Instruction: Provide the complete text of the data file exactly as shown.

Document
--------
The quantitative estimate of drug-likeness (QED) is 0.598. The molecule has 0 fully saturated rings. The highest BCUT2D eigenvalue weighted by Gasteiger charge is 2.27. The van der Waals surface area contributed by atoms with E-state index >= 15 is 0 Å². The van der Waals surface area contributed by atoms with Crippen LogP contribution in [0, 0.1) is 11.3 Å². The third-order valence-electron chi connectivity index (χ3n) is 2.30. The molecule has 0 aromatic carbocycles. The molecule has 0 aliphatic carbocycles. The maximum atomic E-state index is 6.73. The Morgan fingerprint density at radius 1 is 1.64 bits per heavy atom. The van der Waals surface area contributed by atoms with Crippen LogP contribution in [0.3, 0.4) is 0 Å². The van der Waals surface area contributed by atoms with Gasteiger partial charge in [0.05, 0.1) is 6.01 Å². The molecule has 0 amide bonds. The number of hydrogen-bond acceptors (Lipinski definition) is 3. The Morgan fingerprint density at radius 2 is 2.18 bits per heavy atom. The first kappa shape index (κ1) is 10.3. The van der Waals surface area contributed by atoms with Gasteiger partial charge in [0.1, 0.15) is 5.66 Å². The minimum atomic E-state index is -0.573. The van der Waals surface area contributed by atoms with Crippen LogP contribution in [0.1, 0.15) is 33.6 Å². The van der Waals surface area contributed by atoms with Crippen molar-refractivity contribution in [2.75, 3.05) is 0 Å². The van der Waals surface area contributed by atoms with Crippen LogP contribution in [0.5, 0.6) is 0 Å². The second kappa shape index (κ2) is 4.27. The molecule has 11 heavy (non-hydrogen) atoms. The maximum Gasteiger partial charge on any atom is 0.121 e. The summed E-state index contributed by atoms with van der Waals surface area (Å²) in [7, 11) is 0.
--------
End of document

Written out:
The quantitative estimate of drug-likeness (QED) is 0.598. The molecule has 0 fully saturated rings. The highest BCUT2D eigenvalue weighted by Gasteiger charge is 2.27. The van der Waals surface area contributed by atoms with E-state index >= 15 is 0 Å². The van der Waals surface area contributed by atoms with Crippen LogP contribution in [0, 0.1) is 11.3 Å². The third-order valence-electron chi connectivity index (χ3n) is 2.30. The molecule has 0 aromatic carbocycles. The molecule has 0 aliphatic carbocycles. The maximum atomic E-state index is 6.73. The Morgan fingerprint density at radius 1 is 1.64 bits per heavy atom. The van der Waals surface area contributed by atoms with Crippen LogP contribution in [0.3, 0.4) is 0 Å². The van der Waals surface area contributed by atoms with Gasteiger partial charge in [0.05, 0.1) is 6.01 Å². The molecule has 0 amide bonds. The number of hydrogen-bond acceptors (Lipinski definition) is 3. The Morgan fingerprint density at radius 2 is 2.18 bits per heavy atom. The first kappa shape index (κ1) is 10.3. The van der Waals surface area contributed by atoms with Gasteiger partial charge in [0.1, 0.15) is 5.66 Å². The minimum atomic E-state index is -0.573. The van der Waals surface area contributed by atoms with Crippen LogP contribution in [0.1, 0.15) is 33.6 Å². The van der Waals surface area contributed by atoms with Crippen molar-refractivity contribution in [2.75, 3.05) is 0 Å². The van der Waals surface area contributed by atoms with Crippen LogP contribution in [0.5, 0.6) is 0 Å². The second kappa shape index (κ2) is 4.27. The molecule has 11 heavy (non-hydrogen) atoms. The maximum Gasteiger partial charge on any atom is 0.121 e. The summed E-state index contributed by atoms with van der Waals surface area (Å²) in [7, 11) is 0.